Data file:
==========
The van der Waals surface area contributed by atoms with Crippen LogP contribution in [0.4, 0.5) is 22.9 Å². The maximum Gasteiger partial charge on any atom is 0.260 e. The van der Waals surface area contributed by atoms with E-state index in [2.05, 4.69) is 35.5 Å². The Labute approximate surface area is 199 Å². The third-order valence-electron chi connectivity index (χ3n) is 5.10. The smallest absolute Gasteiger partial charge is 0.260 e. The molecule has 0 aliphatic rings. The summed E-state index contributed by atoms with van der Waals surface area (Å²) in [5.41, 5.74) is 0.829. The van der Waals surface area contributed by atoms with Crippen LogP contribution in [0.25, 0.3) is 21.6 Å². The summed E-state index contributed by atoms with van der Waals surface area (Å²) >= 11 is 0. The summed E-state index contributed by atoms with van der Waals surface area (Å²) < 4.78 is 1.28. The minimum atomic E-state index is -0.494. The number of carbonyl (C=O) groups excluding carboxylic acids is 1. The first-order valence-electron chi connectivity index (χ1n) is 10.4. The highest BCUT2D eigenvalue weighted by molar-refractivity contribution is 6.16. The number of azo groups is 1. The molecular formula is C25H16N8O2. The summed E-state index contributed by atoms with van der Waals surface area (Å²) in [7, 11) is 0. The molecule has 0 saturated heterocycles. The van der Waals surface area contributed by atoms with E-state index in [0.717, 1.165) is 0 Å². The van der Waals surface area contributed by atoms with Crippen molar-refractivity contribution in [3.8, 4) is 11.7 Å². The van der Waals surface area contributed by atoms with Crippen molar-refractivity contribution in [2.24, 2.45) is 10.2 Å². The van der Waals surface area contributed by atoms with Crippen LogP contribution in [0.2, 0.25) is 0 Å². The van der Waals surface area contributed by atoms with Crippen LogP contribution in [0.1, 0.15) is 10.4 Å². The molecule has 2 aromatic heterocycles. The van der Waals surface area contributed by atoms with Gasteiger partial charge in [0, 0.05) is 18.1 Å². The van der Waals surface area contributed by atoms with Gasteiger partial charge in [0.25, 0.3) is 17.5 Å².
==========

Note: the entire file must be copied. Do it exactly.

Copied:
The van der Waals surface area contributed by atoms with Crippen LogP contribution in [0.4, 0.5) is 22.9 Å². The maximum Gasteiger partial charge on any atom is 0.260 e. The van der Waals surface area contributed by atoms with E-state index in [2.05, 4.69) is 35.5 Å². The Labute approximate surface area is 199 Å². The third-order valence-electron chi connectivity index (χ3n) is 5.10. The smallest absolute Gasteiger partial charge is 0.260 e. The molecule has 0 aliphatic rings. The summed E-state index contributed by atoms with van der Waals surface area (Å²) in [5.41, 5.74) is 0.829. The van der Waals surface area contributed by atoms with Crippen LogP contribution in [0.25, 0.3) is 21.6 Å². The summed E-state index contributed by atoms with van der Waals surface area (Å²) >= 11 is 0. The summed E-state index contributed by atoms with van der Waals surface area (Å²) < 4.78 is 1.28. The minimum atomic E-state index is -0.494. The number of carbonyl (C=O) groups excluding carboxylic acids is 1. The first-order valence-electron chi connectivity index (χ1n) is 10.4. The highest BCUT2D eigenvalue weighted by molar-refractivity contribution is 6.16. The number of azo groups is 1. The molecular formula is C25H16N8O2. The summed E-state index contributed by atoms with van der Waals surface area (Å²) in [7, 11) is 0. The molecule has 0 saturated heterocycles. The van der Waals surface area contributed by atoms with E-state index in [0.717, 1.165) is 0 Å². The van der Waals surface area contributed by atoms with Crippen molar-refractivity contribution in [3.8, 4) is 11.7 Å². The van der Waals surface area contributed by atoms with Crippen molar-refractivity contribution in [2.24, 2.45) is 10.2 Å². The van der Waals surface area contributed by atoms with Crippen LogP contribution in [0.2, 0.25) is 0 Å². The van der Waals surface area contributed by atoms with Crippen LogP contribution in [0.1, 0.15) is 10.4 Å². The molecule has 2 aromatic heterocycles. The van der Waals surface area contributed by atoms with Gasteiger partial charge in [0, 0.05) is 18.1 Å². The van der Waals surface area contributed by atoms with Gasteiger partial charge in [0.25, 0.3) is 17.5 Å².